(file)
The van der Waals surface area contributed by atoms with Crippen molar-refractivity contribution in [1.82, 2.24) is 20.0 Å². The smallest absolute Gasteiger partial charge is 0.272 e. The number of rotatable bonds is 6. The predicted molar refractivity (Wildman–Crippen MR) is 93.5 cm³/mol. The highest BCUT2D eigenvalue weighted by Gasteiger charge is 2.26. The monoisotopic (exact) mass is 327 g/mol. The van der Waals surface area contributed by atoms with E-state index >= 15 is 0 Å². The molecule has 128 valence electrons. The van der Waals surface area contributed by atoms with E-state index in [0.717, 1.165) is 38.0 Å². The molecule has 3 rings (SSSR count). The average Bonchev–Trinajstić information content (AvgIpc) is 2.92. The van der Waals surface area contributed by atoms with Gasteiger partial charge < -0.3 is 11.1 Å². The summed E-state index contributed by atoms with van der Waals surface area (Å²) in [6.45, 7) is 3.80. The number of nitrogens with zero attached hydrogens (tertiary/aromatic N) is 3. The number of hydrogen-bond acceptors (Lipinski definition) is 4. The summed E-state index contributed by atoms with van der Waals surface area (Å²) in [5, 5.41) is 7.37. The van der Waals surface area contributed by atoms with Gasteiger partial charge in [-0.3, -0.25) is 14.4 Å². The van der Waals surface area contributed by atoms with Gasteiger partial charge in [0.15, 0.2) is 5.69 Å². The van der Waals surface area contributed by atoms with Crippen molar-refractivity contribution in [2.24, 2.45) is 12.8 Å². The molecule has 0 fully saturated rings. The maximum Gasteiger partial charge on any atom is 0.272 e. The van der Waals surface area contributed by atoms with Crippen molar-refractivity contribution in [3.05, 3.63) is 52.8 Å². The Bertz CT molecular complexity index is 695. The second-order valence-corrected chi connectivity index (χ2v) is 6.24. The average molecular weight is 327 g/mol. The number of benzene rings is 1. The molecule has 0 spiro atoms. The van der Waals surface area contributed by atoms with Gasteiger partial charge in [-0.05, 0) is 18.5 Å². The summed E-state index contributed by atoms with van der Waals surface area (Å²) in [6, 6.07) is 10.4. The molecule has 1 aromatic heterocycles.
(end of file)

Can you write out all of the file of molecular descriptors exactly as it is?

The van der Waals surface area contributed by atoms with Crippen molar-refractivity contribution in [1.82, 2.24) is 20.0 Å². The smallest absolute Gasteiger partial charge is 0.272 e. The number of rotatable bonds is 6. The predicted molar refractivity (Wildman–Crippen MR) is 93.5 cm³/mol. The highest BCUT2D eigenvalue weighted by Gasteiger charge is 2.26. The monoisotopic (exact) mass is 327 g/mol. The van der Waals surface area contributed by atoms with E-state index >= 15 is 0 Å². The molecule has 128 valence electrons. The van der Waals surface area contributed by atoms with E-state index in [0.717, 1.165) is 38.0 Å². The molecule has 3 rings (SSSR count). The average Bonchev–Trinajstić information content (AvgIpc) is 2.92. The van der Waals surface area contributed by atoms with Gasteiger partial charge < -0.3 is 11.1 Å². The summed E-state index contributed by atoms with van der Waals surface area (Å²) in [6.45, 7) is 3.80. The number of nitrogens with zero attached hydrogens (tertiary/aromatic N) is 3. The number of hydrogen-bond acceptors (Lipinski definition) is 4. The summed E-state index contributed by atoms with van der Waals surface area (Å²) in [5, 5.41) is 7.37. The van der Waals surface area contributed by atoms with Gasteiger partial charge in [-0.3, -0.25) is 14.4 Å². The van der Waals surface area contributed by atoms with Gasteiger partial charge in [0.15, 0.2) is 5.69 Å². The van der Waals surface area contributed by atoms with Crippen molar-refractivity contribution in [2.24, 2.45) is 12.8 Å². The molecule has 0 fully saturated rings. The maximum Gasteiger partial charge on any atom is 0.272 e. The van der Waals surface area contributed by atoms with Crippen molar-refractivity contribution in [3.05, 3.63) is 52.8 Å². The Bertz CT molecular complexity index is 695. The second-order valence-corrected chi connectivity index (χ2v) is 6.24. The average molecular weight is 327 g/mol. The number of benzene rings is 1. The molecule has 0 spiro atoms. The van der Waals surface area contributed by atoms with Gasteiger partial charge in [-0.05, 0) is 18.5 Å². The summed E-state index contributed by atoms with van der Waals surface area (Å²) in [6, 6.07) is 10.4. The molecule has 1 aromatic heterocycles.